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Do this one thing now and you can put your state pension fears behind you

Michael Taylor
A bull outlined against a field

I fear for those who will be reliant on their state pension when they retire in 20–30 years, because I don’t think it will exist by then. Given the high rate of human population growth and rising global debt, I just don’t see how anyone could be confident about it.

That’s why I took action early on. In my twenties, I made the decision to start investing. But more than that, I made the decision to start investing in growth stocks.

Why you should invest in growth stocks

Growth stocks are all about capital growth. You don’t choose them for dividends or income, but because you want your investment to grow in value. However, growth stocks also tend to come with higher risk; growth stocks can have insanely high price-to-earnings (PE) ratio valuations. Growth stock companies can also be at risk from many other factors simply because they are smaller and younger than large, established industry monoliths. It’s easier to for them to be knocked off-course.

But, it’s also easier for them to navigate stormy waters. Whereas a FTSE 100 giant may struggle to adapt to market trends due to its size, a much smaller growth company may be more nimble.

For those who can afford to take on a bit more risk before they retire, it makes sense to consider growth stocks.

Growth at a reasonable price 

Growth at a reasonable price (GARP), as it was called by Peter Lynch, is a strategy that looks for attractive growth businesses that aren’t valued at lofty P/E ratios. Lynch, a former Fidelity fund manager, also used the price-to-earnings growth ratio (PEG) for valuation. This looks at the P/E ratio against the percentage growth rate of a company. For example, a company that is growing its earnings at 40% a year but is rated by the market on a P/E ratio of 20 times earnings would be classed as cheap due to a PEG ratio of 0.5.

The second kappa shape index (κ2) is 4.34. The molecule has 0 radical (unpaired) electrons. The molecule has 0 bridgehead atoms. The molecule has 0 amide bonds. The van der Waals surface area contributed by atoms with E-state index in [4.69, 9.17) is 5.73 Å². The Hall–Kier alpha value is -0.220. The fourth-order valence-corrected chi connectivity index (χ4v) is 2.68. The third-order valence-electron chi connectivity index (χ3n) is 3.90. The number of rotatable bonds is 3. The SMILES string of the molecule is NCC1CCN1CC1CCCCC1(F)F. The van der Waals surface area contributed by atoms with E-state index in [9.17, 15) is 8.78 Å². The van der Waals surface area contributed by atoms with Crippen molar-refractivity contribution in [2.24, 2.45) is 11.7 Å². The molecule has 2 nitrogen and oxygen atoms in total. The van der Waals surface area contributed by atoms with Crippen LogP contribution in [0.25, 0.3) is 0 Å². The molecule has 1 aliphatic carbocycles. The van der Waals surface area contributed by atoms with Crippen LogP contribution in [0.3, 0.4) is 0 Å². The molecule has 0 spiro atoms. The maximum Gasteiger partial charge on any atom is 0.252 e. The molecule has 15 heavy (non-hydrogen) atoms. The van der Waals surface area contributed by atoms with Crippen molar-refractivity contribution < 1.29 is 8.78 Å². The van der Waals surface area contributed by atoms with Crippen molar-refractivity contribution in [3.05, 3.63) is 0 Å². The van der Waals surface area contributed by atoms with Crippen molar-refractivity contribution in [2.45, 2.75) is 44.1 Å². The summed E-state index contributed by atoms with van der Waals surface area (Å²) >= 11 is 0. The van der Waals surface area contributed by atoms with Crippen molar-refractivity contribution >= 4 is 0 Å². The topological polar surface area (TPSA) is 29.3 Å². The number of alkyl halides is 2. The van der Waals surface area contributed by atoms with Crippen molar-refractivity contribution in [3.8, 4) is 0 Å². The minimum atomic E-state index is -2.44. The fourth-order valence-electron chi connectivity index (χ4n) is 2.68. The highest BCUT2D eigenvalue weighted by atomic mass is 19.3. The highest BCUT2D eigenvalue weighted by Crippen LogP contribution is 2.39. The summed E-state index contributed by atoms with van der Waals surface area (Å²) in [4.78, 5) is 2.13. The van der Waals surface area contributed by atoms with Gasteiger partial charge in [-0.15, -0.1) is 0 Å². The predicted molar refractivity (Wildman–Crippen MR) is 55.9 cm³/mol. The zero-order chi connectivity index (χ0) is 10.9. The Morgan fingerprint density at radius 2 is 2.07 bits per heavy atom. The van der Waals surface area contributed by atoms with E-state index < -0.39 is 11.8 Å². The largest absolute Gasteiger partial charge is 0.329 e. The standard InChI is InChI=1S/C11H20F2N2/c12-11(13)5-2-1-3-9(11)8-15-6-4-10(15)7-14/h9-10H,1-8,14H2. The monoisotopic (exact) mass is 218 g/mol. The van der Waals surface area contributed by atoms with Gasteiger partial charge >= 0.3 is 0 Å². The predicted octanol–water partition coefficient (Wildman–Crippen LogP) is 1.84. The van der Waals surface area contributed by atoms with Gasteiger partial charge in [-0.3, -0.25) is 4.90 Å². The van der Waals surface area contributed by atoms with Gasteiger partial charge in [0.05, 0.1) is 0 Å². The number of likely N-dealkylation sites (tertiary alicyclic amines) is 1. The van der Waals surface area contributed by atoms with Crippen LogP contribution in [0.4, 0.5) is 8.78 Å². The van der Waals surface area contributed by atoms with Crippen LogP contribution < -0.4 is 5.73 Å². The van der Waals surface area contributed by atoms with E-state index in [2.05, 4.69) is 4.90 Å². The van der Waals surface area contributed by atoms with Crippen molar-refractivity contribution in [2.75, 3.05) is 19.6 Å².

Self-sustaining business models

One big problem of growth stocks is that they can be cash-guzzling and loss-making. That means that more cash is often required, from new shareholders, which dilutes the entire issued share capital. Existing investors don’t like to see their percentage shareholdings in the business dwindle, so the market’s reception of these fund raises can be extremely harsh if management doesn’t plan ahead. 

That’s why I believe it’s important to look for growth stocks that are have attractive PEG ratios but that also have self-sustaining business models. This reduces the overall risk of investing in growth stocks. A company that doesn’t need external sources of funding to keep the lights on is a lot safer than one that does!

Bonus 

One final factor that I like to see in a growth company is management owning plenty of shares. It’s much better for directors to be aligned with shareholders (preferably with their own skin in the game) than for them to have no equity or interest in the business’s success.

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Views expressed in this article are those of the writer and therefore may differ from the official recommendations we make in our subscription services such as Share Advisor, Hidden Winners and Pro. Here at The Motley Fool we believe that considering a diverse range of insights makes us better investors.

Motley Fool UK 2020